When the pelvic floor muscles are weakened and cannot keep the urethra completely closed, stress incontinence occurs. Sudden pressure on the bladder may cause urine to leak out of the urethra. A cough or sneeze can trigger it. The following can cause the pelvic floor muscles to lose some of their strength:
Menopause - when estrogen levels drop the muscles may get weaker.
A hysterectomy - surgical removal of the uterus (womb).
Some other surgical procedures.
Causes of urge incontinence
Urge incontinence happens when the person's bladder contracts prematurely, usually before it is full. The sufferer typically cannot get to a toilet in time. Experts believe it is caused by something going wrong with the signaling system between the brain and the bladder, but they are not really sure.
Most cases of urge incontinence are diagnosed as overactive bladder syndrome because no specific cause was found. The following causes of urge incontinence have been identified:
Cystitis - inflammation of the lining of the bladder. It usually occurs when the normally sterile urethra and bladder are infected by bacteria and become irritated and inflamed. Cystitis is fairly common and can affect both men and women of all ages - it is more common in women.
CNS (central nervous system) problems - examples are multiple sclerosis, stroke and Parkinson's disease.
An enlarged prostate - the bladder may drop and the urethra could become irritated.
Causes of overflow incontinence
This happens when there is an obstruction or blockage to the bladder. The patient may not be able to empty the bladder completely after urination, pressure builds up behind the obstruction, causing leakages. The following may cause an obstruction:
An enlarged prostate gland.
A tumor pressing against the bladder.
Urinary incontinence surgery which went too far.
Causes of total incontinence
This occurs when the bladder cannot hold any urine and the patient either leaks all the time or frequently. The following can cause total incontinence:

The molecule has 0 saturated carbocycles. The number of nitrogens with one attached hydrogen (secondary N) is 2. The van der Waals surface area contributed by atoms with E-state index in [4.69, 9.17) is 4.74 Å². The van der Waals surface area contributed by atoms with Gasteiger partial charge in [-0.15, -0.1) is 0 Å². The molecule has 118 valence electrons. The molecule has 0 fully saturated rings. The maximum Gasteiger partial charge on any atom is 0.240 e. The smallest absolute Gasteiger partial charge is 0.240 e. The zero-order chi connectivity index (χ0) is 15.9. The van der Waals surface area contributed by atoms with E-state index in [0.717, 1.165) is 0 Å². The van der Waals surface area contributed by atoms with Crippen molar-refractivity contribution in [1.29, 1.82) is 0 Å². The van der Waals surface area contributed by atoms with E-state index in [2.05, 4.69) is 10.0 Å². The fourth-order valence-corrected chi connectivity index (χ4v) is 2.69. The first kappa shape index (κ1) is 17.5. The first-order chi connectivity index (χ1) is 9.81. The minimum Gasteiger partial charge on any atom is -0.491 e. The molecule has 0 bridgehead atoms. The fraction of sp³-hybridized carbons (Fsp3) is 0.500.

An anatomical defect the person has had from birth.
A spinal cord injury which messes up the nerve signals between the brain and the bladder.
A fistula - a tube (channel) develops between the bladder and a nearby area, most typically the vagina.
The following may also sometimes cause urinary incontinence:
Some medications - especially some diuretics, antihypertensive drugs, sleeping tablets, sedatives, and muscle relaxants.
Alcohol - if a person drinks a large quantity of alcohol the bladder and the muscles around it will relax, plus the individual may become less aware of when it is time to urinate. Alcohol is also a diuretic and a bladder stimulant. In general, any amount of alcohol will relax the muscles linked to urinary control to a certain extent.
Other drinks and foods - some sodas (carbonated drinks), tea, coffee, artificial sweeteners, corn syrup can aggravate the bladder and trigger episodes of incontinence. For some people, incontinence may be triggered by foods with certain spices, sugar, acid (citrus and tomatoes). Caffeine is a diuretic and a bladder stimulant.
Urinary tract infection - this can irritate the bladder, triggering strong urges to urinate which may sometimes result in episodes of incontinence.
Dehydration - if a person becomes dehydrated the urine can become highly concentrated - the concentrated salts can irritate the bladder and cause incontinence.